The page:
When Kaiser Permanente and Cal Poly Pomona teamed up to launch a mass vaccination hub on campus, COVID-19 cases were on the rise and the effort to distribute the doses needed to slow the spread was in its early stages.
Three months later, more than 300,000 vaccinations have been provided at the site and with the number of cases of the virus decreasing, the time was right for the hub to close.
The mass vaccination hub, run by a consortium of health organizations and led by Kaiser Permanente, was launched on Feb. 5 in response to the need to help fight the spread of the pandemic. The effort gave the university an opportunity to join in the fight and deepen its budding partnership with Kaiser Permanente.
“We have been immensely proud to partner with Kaiser and the entire consortium in making the vaccination hub a success,” said Cal Poly Pomona President Soraya M. Coley. “Cal Poly Pomona has been an anchor institution in Southern California for more than 80 years, and we see ourselves not only as providing an outstanding educational experience for our students that launches them into social mobility, but we also see ourselves as a partner in the social, economic and health wellbeing of our community and beyond.”
The site, located in Parking Structure 2, had the capacity to serve 6,000 people a day, getting them from check-in through recovery in 35 to 45 minutes. The hub was open to Cal Poly Pomona students, faculty and staff, and also nearby residents in Los Angeles, Orange, San Bernardino and Riverside counties.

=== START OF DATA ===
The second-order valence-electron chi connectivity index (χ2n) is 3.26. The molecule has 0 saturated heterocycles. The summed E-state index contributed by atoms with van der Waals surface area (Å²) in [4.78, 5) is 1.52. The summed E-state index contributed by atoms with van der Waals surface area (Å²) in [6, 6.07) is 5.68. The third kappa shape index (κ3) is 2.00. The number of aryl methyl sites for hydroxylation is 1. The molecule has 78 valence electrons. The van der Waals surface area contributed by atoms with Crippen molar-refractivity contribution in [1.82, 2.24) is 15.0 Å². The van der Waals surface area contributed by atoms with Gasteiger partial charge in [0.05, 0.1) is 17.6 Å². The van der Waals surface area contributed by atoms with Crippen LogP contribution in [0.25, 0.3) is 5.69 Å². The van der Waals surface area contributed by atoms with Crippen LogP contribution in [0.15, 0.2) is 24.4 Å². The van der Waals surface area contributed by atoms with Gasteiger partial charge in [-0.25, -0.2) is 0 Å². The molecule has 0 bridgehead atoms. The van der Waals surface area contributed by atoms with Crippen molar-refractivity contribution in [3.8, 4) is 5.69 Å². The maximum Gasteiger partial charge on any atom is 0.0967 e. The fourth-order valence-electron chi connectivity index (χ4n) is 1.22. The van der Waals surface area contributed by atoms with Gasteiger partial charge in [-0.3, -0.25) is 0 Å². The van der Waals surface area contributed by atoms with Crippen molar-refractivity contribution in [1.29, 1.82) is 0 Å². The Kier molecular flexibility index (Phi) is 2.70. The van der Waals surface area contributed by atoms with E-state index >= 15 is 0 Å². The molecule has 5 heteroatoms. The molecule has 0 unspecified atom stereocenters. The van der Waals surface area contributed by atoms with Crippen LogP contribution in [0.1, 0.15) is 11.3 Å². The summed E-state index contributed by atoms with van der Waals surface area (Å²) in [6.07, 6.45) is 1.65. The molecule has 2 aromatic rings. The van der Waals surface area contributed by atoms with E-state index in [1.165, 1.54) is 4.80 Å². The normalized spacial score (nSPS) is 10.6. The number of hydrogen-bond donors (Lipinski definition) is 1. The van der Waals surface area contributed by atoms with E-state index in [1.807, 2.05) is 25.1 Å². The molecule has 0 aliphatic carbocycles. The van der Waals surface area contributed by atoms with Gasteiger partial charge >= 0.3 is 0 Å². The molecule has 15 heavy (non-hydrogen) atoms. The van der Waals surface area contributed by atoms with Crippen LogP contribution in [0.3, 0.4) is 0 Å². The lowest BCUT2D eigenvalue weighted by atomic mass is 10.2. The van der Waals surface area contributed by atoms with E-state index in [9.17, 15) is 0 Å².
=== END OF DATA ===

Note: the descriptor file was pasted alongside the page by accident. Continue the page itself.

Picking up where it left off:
This was not the first time Cal Poly Pomona has partnered with the healthcare giant. Last fall, the university and Kaiser Permanente did a mobile flu vaccination clinic for CPP employees and students. Kaiser considered Cal Poly Pomona’s central location to four counties in the heart of Southern California and its proximity to underserved communities such as Pomona as a plus in opening up a hub.
“Cal Poly Pomona was a critical and trusted partner in Kaiser Permanente’s mission to improve access to vaccinations at the height of this global pandemic, and it certainly would not have been possible without the support we received from University President Dr. Soraya M. Coley,” said Julie Miller-Phipps, president, Kaiser Permanente Southern California and Hawaii, Health Plan and Hospitals.
“As we shift our focus to a mobile strategy reaching residents of the San Gabriel and Pomona Valleys where they live, we are incredibly grateful to all of the men and women who worked to vaccinate thousands of Californians at the mass vaccination hub.”
Pomona Mayor Tim Sandoval attended the opening day event for the hub and has lauded Kaiser Permanente’s and Cal Poly Pomona’s effort to make sure that communities disproportionately affected by COVID-19 have access to the vaccine.
“Ensuring equitable access for all to vaccine sites is especially challenging for underserved communities,” Sandoval said. “I applaud the partnership between Cal Poly Pomona and Kaiser Permanente and their invaluable role in helping Pomona residents get vaccinated. This is truly a monumental accomplishment toward improving our collective public health.”
Visit the Vaccine Hub website to see photos, video, testimonials and stories.